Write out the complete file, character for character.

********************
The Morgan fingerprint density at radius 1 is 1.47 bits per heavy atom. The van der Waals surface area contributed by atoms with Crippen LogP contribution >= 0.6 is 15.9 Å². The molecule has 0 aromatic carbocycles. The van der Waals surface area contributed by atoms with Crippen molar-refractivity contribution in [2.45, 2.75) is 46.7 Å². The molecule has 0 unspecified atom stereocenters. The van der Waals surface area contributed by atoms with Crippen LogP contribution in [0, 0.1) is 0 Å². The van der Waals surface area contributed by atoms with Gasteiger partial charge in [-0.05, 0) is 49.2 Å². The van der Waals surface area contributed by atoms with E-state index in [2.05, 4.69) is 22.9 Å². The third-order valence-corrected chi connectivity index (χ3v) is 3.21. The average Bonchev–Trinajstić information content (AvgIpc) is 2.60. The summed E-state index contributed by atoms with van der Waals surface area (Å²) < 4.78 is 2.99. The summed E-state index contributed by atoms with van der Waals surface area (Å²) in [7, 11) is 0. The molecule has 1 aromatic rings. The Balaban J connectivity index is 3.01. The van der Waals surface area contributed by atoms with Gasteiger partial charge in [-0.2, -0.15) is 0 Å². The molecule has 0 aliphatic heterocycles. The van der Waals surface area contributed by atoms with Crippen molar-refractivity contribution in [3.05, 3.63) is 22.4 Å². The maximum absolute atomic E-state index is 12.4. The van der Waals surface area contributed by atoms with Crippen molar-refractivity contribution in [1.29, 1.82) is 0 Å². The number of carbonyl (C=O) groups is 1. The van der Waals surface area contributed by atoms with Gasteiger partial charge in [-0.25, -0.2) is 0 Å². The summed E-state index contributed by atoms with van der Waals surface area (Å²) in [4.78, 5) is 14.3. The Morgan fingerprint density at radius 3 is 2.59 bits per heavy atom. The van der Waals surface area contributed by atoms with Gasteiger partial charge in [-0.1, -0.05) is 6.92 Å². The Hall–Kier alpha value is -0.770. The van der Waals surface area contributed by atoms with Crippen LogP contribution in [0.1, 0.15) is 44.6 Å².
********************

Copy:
The Morgan fingerprint density at radius 1 is 1.47 bits per heavy atom. The van der Waals surface area contributed by atoms with Crippen LogP contribution >= 0.6 is 15.9 Å². The molecule has 0 aromatic carbocycles. The van der Waals surface area contributed by atoms with Crippen molar-refractivity contribution in [2.45, 2.75) is 46.7 Å². The molecule has 0 unspecified atom stereocenters. The van der Waals surface area contributed by atoms with Crippen LogP contribution in [0, 0.1) is 0 Å². The van der Waals surface area contributed by atoms with Gasteiger partial charge in [-0.05, 0) is 49.2 Å². The van der Waals surface area contributed by atoms with E-state index in [2.05, 4.69) is 22.9 Å². The third-order valence-corrected chi connectivity index (χ3v) is 3.21. The average Bonchev–Trinajstić information content (AvgIpc) is 2.60. The summed E-state index contributed by atoms with van der Waals surface area (Å²) < 4.78 is 2.99. The summed E-state index contributed by atoms with van der Waals surface area (Å²) in [7, 11) is 0. The molecule has 1 aromatic rings. The Balaban J connectivity index is 3.01. The van der Waals surface area contributed by atoms with Gasteiger partial charge in [-0.2, -0.15) is 0 Å². The molecule has 0 aliphatic heterocycles. The van der Waals surface area contributed by atoms with Crippen molar-refractivity contribution in [3.05, 3.63) is 22.4 Å². The maximum absolute atomic E-state index is 12.4. The van der Waals surface area contributed by atoms with Crippen molar-refractivity contribution in [1.29, 1.82) is 0 Å². The number of carbonyl (C=O) groups is 1. The van der Waals surface area contributed by atoms with Gasteiger partial charge in [-0.25, -0.2) is 0 Å². The summed E-state index contributed by atoms with van der Waals surface area (Å²) in [4.78, 5) is 14.3. The Morgan fingerprint density at radius 3 is 2.59 bits per heavy atom. The van der Waals surface area contributed by atoms with Gasteiger partial charge in [-0.1, -0.05) is 6.92 Å². The Hall–Kier alpha value is -0.770. The van der Waals surface area contributed by atoms with Crippen LogP contribution in [0.1, 0.15) is 44.6 Å².